The tutoring positions, and why so many may be open, are complicated by pay. Twenty dollars an hour is more than what most after-school jobs pay, but well below the average Pinellas teacher's base hourly salary of $29, without factoring in the extra amount they get every year from a special schools property tax.

Negotiations for a new contract with the union stalled in September when the district offered teachers $20 an hour, up from the $15 they were making for extended learning time.

Bill Corbett, deputy superintendent for the district, said the extra work was more tutoring than teaching. Black saw the offer as a ploy for "discounted" teaching.

The issue was tabled until Thursday, when the district and the teachers union reached an agreement: Teachers will earn $20 an hour for the extracurricular work this school year, including back-pay for hours already taught, and earn their normal hourly pay next year, up to $29.

Black said this will make the extended learning openings more attractive to teachers. While she is glad students won't have to go without services thanks to the college students, Black emphasized the value of having a classroom teacher in front of them after-hours.

"We want the student to have adults who can meet their needs," she said. "Having the teacher who they have the relationship with during the day is a much more effective model."

Some of the students signing up from USF St. Petersburg have had experience leading a classroom. Shannon Fouts, a 20-year-old junior, spent the last semester teaching fifth-grade at Bear Creek Elementary in St. Petersburg as part of an internship. The education major expects to teach at a Pinellas middle or high school next spring and fall as well. "The kids were awesome," Fouts said of Bear Creek. "They taught me so much about myself as a person and teacher."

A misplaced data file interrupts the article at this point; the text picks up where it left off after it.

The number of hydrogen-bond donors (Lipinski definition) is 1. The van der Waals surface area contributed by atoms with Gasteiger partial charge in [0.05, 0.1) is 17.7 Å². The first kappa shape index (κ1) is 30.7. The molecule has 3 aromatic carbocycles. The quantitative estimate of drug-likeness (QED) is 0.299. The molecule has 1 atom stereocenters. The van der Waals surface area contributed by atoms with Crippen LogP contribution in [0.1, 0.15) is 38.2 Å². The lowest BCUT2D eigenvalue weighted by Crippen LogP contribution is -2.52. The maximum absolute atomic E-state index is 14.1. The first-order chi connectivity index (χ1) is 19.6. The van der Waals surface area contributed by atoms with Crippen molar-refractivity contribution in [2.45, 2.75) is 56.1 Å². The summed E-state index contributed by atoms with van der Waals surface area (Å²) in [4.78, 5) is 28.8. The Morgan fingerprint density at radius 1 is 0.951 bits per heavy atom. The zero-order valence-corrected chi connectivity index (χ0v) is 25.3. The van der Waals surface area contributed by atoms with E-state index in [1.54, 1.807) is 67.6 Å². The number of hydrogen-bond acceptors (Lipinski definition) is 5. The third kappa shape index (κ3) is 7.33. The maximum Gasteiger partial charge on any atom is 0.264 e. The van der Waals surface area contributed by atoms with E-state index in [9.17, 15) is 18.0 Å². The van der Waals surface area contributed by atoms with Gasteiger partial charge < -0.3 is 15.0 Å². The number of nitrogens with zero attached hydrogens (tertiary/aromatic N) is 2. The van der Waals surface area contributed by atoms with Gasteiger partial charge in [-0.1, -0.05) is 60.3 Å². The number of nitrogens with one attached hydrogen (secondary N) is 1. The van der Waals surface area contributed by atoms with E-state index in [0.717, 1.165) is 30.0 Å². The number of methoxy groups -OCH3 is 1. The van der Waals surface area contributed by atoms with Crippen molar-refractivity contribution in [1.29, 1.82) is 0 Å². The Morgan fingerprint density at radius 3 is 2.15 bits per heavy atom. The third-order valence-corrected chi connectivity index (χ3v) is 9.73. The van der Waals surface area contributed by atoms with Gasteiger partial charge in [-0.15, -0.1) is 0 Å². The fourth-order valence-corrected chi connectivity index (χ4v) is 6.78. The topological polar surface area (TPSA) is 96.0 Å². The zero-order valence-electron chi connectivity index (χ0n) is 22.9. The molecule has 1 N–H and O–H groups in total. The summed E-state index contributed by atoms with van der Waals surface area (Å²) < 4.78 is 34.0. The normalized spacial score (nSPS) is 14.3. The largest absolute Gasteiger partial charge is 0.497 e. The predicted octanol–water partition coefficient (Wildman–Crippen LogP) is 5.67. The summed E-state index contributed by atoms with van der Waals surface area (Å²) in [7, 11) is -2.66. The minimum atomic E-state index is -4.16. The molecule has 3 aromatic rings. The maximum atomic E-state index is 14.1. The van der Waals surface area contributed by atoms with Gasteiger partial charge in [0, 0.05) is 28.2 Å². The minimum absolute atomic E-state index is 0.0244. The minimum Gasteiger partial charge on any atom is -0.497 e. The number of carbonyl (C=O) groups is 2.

Other USF St. Petersburg students were interested in trying something new, and saw the tutoring program as a way to give back.

Rami Hijadi, a 22-year-old senior studying biology, doesn't want to be a teacher and has never worked with children before. "It's a way of helping, it's a good thing to do. … I think I'd be good at it," he said.

Contact Lisa Gartner at [email protected] You can also follow her on Twitter (@lisagartner).

Comments
AP World History course is dropping thousands of years of human events - and critics are furious

AP World History course is dropping thousands of years of human events - and critics are furious

Since 2002, the AP World History course has covered thousands of years of human activity around the planet, starting 10,000 years back. But now the College Board, which owns the Advanced Placement program, wants to cut out most of that history and st...
Published: 06/16/18
School board races attract new faces

School board races attract new faces

TAMPA — When long-time Hillsborough County School Board member Susan Valdes resigned this month from the board to run for the State House of Representatives, the decision affected more than just her seat in west Hillsborough’s District 1.It also coul...
Updated: 1 hour ago
Hillsborough schools tax referendum is unlikely for November

Hillsborough schools tax referendum is unlikely for November